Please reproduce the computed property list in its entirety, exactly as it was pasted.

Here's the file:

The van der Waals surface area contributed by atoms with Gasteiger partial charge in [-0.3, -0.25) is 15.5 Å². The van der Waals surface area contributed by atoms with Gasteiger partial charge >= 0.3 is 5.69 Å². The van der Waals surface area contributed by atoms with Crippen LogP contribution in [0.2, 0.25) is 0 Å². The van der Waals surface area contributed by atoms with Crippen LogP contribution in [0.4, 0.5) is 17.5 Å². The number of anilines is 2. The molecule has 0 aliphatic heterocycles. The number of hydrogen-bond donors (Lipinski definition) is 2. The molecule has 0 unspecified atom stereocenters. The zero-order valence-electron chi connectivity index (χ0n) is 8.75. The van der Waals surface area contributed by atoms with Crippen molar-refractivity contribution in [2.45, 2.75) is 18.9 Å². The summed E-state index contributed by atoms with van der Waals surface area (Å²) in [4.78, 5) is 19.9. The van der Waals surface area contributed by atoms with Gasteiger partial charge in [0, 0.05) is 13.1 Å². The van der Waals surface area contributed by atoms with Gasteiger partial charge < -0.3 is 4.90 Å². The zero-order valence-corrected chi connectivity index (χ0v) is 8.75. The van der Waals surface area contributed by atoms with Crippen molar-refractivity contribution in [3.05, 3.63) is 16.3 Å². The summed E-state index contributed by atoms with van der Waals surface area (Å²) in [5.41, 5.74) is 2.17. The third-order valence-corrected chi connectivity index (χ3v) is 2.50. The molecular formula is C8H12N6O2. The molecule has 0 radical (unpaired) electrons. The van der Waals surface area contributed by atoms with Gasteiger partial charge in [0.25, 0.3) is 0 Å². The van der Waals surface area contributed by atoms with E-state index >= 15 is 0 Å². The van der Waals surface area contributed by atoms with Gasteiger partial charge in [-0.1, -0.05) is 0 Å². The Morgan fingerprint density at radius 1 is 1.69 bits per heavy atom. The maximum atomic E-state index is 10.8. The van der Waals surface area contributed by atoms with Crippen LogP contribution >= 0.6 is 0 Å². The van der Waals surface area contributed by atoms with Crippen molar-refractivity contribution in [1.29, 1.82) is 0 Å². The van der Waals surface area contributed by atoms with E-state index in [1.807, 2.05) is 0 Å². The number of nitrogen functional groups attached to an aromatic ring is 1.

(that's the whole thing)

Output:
The van der Waals surface area contributed by atoms with Gasteiger partial charge in [-0.3, -0.25) is 15.5 Å². The van der Waals surface area contributed by atoms with Gasteiger partial charge >= 0.3 is 5.69 Å². The van der Waals surface area contributed by atoms with Crippen LogP contribution in [0.2, 0.25) is 0 Å². The van der Waals surface area contributed by atoms with Crippen LogP contribution in [0.4, 0.5) is 17.5 Å². The number of anilines is 2. The molecule has 0 aliphatic heterocycles. The number of hydrogen-bond donors (Lipinski definition) is 2. The molecule has 0 unspecified atom stereocenters. The zero-order valence-electron chi connectivity index (χ0n) is 8.75. The van der Waals surface area contributed by atoms with Crippen molar-refractivity contribution in [2.45, 2.75) is 18.9 Å². The summed E-state index contributed by atoms with van der Waals surface area (Å²) in [4.78, 5) is 19.9. The van der Waals surface area contributed by atoms with Gasteiger partial charge in [0, 0.05) is 13.1 Å². The van der Waals surface area contributed by atoms with Gasteiger partial charge < -0.3 is 4.90 Å². The zero-order valence-corrected chi connectivity index (χ0v) is 8.75. The van der Waals surface area contributed by atoms with Crippen molar-refractivity contribution in [3.05, 3.63) is 16.3 Å². The summed E-state index contributed by atoms with van der Waals surface area (Å²) in [5.41, 5.74) is 2.17. The third-order valence-corrected chi connectivity index (χ3v) is 2.50. The molecular formula is C8H12N6O2. The molecule has 0 radical (unpaired) electrons. The van der Waals surface area contributed by atoms with Gasteiger partial charge in [0.25, 0.3) is 0 Å². The van der Waals surface area contributed by atoms with E-state index >= 15 is 0 Å². The van der Waals surface area contributed by atoms with Gasteiger partial charge in [-0.1, -0.05) is 0 Å². The Morgan fingerprint density at radius 1 is 1.69 bits per heavy atom. The maximum atomic E-state index is 10.8. The van der Waals surface area contributed by atoms with Crippen LogP contribution >= 0.6 is 0 Å². The van der Waals surface area contributed by atoms with Crippen molar-refractivity contribution in [1.29, 1.82) is 0 Å². The van der Waals surface area contributed by atoms with E-state index in [1.807, 2.05) is 0 Å². The number of nitrogen functional groups attached to an aromatic ring is 1.